February 2018 Debut of the Month | In a Nutshell: All people have bubbles
You’ll smile, you’ll gasp, you’ll root for main character Martin throughout and, while it’s only January, I strongly suspect that this radiant story about relishing memorable moments and making sense of the world will remain one of my Books of the Year.
This exquisitely insightful, charming tale is all about the unforgettable voice of 16 year-old Proust-obsessed Martin, who’s in France where his mom is directing a movie. He has Asperger’s and struggles with personal pronouns. “Until I was eight years old, I called myself “you” because that's what everyone else called me, and I called other people "I" because that's what they called themselves", he explains. Like his favoured Proust protagonist, Martin lives through memories and through his devotion to fine detail - of taste, smells, landscape and faces. So, when he meets and falls for Alice, he views her as an incarnation of his favourite Proust heroine. While Martin’s relationships with Alice and the other new kids he encounters are far from straightforward, he moves beyond his Proustian absorption in things past and enriches the lives of many others as his own world expands. As one character realises with wry affection, Martin is “truly cool for a robot”. ~ Joanne Owen
Kids Like Us is the delightful, heartwarming story of Martin, a teenager on the autism spectrum, who falls for Gilberte-Alice, a ‘normal’ French girl. While spending summer in the French countryside with his mother, Martin mistakes Gilberte for a character in a novel he is obsessed with—Marcel Proust’s masterpiece In Search of Lost Time. He gradually realises she is not Gilberte, the fantasy girl, but a real person named Alice. Falling in love, in all its unpredictability, teaches Martin that he can in fact connect, can get out of his bubble.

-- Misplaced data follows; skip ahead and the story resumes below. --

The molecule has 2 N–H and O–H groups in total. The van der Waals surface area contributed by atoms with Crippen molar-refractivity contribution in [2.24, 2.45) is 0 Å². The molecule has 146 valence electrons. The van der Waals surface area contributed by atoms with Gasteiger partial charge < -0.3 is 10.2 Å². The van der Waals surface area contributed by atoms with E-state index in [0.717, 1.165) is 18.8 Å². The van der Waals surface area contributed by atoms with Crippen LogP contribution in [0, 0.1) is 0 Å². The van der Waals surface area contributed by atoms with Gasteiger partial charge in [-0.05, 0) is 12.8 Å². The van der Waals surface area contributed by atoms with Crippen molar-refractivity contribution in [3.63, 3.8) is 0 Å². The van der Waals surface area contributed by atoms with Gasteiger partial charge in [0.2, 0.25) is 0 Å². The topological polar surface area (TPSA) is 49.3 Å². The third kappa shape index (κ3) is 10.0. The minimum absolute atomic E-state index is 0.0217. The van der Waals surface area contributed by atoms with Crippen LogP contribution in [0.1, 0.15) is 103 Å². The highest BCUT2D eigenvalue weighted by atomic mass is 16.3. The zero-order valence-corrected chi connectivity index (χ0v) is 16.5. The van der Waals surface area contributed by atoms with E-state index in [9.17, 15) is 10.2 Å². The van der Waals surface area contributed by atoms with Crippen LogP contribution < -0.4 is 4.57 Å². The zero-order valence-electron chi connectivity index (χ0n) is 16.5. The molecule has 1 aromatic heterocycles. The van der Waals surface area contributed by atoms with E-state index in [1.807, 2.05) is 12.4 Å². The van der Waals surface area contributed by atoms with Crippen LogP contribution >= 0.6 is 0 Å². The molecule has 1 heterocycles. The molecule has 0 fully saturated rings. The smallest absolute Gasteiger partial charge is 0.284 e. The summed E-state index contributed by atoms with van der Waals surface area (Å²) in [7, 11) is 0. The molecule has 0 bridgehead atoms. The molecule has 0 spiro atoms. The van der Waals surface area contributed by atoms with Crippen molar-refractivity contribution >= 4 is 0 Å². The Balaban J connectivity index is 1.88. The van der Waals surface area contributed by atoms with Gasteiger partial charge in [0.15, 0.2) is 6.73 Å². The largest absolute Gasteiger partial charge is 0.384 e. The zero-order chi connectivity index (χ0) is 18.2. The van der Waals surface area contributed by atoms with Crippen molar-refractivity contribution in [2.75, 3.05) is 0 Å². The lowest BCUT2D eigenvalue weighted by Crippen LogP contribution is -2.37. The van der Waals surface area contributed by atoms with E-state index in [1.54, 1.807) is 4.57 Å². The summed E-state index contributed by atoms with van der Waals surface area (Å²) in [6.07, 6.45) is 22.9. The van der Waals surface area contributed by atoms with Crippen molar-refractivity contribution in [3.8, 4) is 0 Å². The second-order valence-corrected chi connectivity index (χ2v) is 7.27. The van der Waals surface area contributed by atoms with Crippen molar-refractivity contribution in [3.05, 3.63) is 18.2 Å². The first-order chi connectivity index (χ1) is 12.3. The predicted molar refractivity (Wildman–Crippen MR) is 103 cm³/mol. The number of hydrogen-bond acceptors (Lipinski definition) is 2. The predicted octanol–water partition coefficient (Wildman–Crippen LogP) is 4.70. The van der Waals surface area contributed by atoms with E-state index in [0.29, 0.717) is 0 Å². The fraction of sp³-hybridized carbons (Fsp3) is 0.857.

Offering a valuable window into the mind of a high-functioning autistic kid, Kids Like Us is also the ultimate book about acceptance. Perhaps we are all in our own bubble; perhaps the line between reality and imagination does not have to be fixed. We meet Martin’s adorable older sister, Elisabeth, his friend Layla and her very useful ‘moth’ theory. And there’s lots of great cooking. The prose is sharp, original and brimming with empathy and humour. For those who loved The Curious Incident of the Dog at the Nighttime, and Counting by 7's by Holly Goldberg Sloan.
"There has never been a romantic hero like Martin, but there has also never been a living, breathing, heart-breaking teen not like him. Whether tender and familiar or brilliant and disorienting, Kids Like Us weaves together a truly atypical love story—from pound cake and Proust, from autism and family dysfunction—but always with the rare, luminous humanity that makes a true teen anthem, another Fault in our Stars.” — Melissa de la Cruz, NYT bestselling author of Blue Bloods and Witches of East End
"The most original voice since The Curious Incident of the Dog in the Nighttime tells the most radiantly human love story since Eleanor and Park. Reyl's extraordinary YA debut isn’t just a book you read; this is one of those rare books that reaches in deep and writes you back." — Margaret Stohl, co-author of #1 NYT and international bestseller Beautiful Creatures
"Kids Like Us is a song in which, like life, both harmony and dissonance play their part. The writing is beautiful; the setting lush and evocative. I didn't want to leave Martin's world." --Ally Condie, #1 NYT bestselling author of Matched and Summerlost
Publication date: 30/10/2017
Publisher: The Text Publishing Company an imprint of Text Publishing Co
|Publication date:||30th October 2017|
|Publisher:||The Text Publishing Company an imprint of Text Publishing Co|
|Genres:||NewGen - YA Fiction, Debuts of the Month, eBook Favourites,|
|Categories:||Children's / Teenage fiction & true stories,|
Hilary Reyl has a PhD in French literature from NYU with a focus on the nineteenth century, and has spent several years working and studying in France. She lives in New York City with her family. This is her first novel.More About Hilary Reyl